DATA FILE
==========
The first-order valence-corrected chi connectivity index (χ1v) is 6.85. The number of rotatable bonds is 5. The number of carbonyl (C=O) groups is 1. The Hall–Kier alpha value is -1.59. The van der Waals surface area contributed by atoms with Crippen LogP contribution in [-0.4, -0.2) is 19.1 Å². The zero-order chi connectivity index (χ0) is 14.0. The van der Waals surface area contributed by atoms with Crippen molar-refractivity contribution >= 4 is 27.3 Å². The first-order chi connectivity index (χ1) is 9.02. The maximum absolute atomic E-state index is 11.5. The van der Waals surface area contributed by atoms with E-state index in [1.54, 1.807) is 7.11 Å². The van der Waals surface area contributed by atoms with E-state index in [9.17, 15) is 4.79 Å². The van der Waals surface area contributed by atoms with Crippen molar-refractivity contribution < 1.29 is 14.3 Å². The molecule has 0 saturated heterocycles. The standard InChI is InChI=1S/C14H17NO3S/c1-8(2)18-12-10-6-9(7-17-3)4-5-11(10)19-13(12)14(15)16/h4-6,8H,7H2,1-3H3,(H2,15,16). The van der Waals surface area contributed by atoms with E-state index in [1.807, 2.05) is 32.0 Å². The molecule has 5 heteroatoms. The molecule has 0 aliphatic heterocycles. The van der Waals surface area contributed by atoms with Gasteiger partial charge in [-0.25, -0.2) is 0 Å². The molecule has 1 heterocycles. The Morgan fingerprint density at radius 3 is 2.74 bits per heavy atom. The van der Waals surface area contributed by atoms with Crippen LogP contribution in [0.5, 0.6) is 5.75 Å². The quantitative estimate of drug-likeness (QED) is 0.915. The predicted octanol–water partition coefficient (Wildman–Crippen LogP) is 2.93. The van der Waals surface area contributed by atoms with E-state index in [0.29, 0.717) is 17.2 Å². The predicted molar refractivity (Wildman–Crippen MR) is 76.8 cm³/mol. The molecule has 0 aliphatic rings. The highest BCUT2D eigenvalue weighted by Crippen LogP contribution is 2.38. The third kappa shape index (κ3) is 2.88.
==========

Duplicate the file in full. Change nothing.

The first-order valence-corrected chi connectivity index (χ1v) is 6.85. The number of rotatable bonds is 5. The number of carbonyl (C=O) groups is 1. The Hall–Kier alpha value is -1.59. The van der Waals surface area contributed by atoms with Crippen LogP contribution in [-0.4, -0.2) is 19.1 Å². The zero-order chi connectivity index (χ0) is 14.0. The van der Waals surface area contributed by atoms with Crippen molar-refractivity contribution >= 4 is 27.3 Å². The first-order chi connectivity index (χ1) is 9.02. The maximum absolute atomic E-state index is 11.5. The van der Waals surface area contributed by atoms with E-state index in [1.54, 1.807) is 7.11 Å². The van der Waals surface area contributed by atoms with E-state index in [9.17, 15) is 4.79 Å². The van der Waals surface area contributed by atoms with Crippen molar-refractivity contribution < 1.29 is 14.3 Å². The molecule has 0 saturated heterocycles. The standard InChI is InChI=1S/C14H17NO3S/c1-8(2)18-12-10-6-9(7-17-3)4-5-11(10)19-13(12)14(15)16/h4-6,8H,7H2,1-3H3,(H2,15,16). The van der Waals surface area contributed by atoms with E-state index in [1.807, 2.05) is 32.0 Å². The molecule has 5 heteroatoms. The molecule has 0 aliphatic heterocycles. The van der Waals surface area contributed by atoms with Gasteiger partial charge in [-0.25, -0.2) is 0 Å². The molecule has 1 heterocycles. The Morgan fingerprint density at radius 3 is 2.74 bits per heavy atom. The van der Waals surface area contributed by atoms with Crippen LogP contribution in [0.5, 0.6) is 5.75 Å². The quantitative estimate of drug-likeness (QED) is 0.915. The predicted octanol–water partition coefficient (Wildman–Crippen LogP) is 2.93. The van der Waals surface area contributed by atoms with E-state index in [0.29, 0.717) is 17.2 Å². The predicted molar refractivity (Wildman–Crippen MR) is 76.8 cm³/mol. The molecule has 0 aliphatic rings. The highest BCUT2D eigenvalue weighted by Crippen LogP contribution is 2.38. The third kappa shape index (κ3) is 2.88.